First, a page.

Another way to think of story structure is like a house - the first act is the foundation, the second is the walls, and the third is the roof. I think a lot about how the first act is a foundation, because sooooo many first act issues come from a foundation that isn't sturdy enough. 

So basically, if you're stuck in the beginning, double check your elements. But also - and I TOTALLY FORGOT TO PUT THIS ON THE SLIDE - a lot of the time, if you're stuck in the first act, it can be a time management issue. So make sure you've got the time you need to really think through everything in the first act, because it really is the foundation for the entire story. 

I know I'm harping on stakes a lot, but they matter! I have a hard time setting the stakes high enough because I don't want to be mean to my characters (who, for the record, don't actually exist). But without stakes, there's no tension and no momentum. 

An example of this that I go back to a lot is the character of Margot in Jane of Austin. I was thinking I'd be clever and minimalist by paring down some of Austen's cast from Sense and Sensibility, but when it came down to it, there was no glue to hold them together. The fact that they were dedicated to sticking together, moving across the country together as grown adults didn't make sense. It didn't make sense, and I was plowing through the second act even while the story wasn't quite holding up.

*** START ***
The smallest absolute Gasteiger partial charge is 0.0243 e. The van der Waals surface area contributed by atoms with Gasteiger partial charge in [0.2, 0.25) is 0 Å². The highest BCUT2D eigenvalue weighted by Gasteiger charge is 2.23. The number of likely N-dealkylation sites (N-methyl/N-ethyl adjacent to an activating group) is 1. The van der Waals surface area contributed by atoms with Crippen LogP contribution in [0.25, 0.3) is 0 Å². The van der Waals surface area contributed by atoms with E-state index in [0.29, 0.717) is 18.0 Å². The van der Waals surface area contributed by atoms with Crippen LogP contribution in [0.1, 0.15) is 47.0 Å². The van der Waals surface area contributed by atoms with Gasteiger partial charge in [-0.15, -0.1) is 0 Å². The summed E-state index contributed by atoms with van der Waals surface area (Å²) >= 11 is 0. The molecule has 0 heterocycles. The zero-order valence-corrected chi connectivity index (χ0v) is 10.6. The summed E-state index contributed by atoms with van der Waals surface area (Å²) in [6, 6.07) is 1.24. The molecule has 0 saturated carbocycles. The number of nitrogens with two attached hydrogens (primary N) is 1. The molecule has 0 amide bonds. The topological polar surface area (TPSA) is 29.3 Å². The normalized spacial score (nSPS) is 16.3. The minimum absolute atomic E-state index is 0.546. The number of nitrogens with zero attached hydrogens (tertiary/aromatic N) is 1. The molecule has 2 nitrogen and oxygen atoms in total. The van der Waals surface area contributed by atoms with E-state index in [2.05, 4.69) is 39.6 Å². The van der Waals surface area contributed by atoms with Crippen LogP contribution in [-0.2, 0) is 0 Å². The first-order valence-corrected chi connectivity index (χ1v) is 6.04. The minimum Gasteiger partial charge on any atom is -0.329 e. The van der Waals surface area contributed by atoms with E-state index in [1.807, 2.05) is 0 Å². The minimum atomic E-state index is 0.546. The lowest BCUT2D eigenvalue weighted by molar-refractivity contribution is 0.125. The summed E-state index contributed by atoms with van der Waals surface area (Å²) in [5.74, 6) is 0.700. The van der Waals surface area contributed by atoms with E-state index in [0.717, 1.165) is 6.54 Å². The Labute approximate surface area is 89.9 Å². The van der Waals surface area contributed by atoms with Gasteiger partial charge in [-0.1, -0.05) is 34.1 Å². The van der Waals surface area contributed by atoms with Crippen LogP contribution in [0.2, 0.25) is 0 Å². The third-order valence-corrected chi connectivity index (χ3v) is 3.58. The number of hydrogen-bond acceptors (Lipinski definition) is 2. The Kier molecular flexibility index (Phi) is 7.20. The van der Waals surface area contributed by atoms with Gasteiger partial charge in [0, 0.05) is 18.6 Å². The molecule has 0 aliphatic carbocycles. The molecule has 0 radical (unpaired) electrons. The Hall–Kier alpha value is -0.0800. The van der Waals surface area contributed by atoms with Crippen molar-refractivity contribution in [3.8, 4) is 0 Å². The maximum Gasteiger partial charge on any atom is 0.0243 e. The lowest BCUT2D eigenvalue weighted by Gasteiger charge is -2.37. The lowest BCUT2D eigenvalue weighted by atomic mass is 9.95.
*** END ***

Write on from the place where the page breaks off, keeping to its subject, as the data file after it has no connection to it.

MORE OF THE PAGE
So I did what I learned to do time and time again - go back to the text. And the youngest sister, Margaret, was right there, saying the wrong things and being hopeful and despondent by turns. In my version, adding Margot turned out to be key. Not only were Jane and Celia co-owners of their business, but they were their sister's guardian after their father's business disgrace (I kinda pulled from Persuasion in the setup, you'll have to actually read it to see how that worked out). But as guardians of a teenager, they had  to stick together to work things out. I didn't start writing Margot until I was nearly halfway through the story, but she ended up being the emotional core of the book.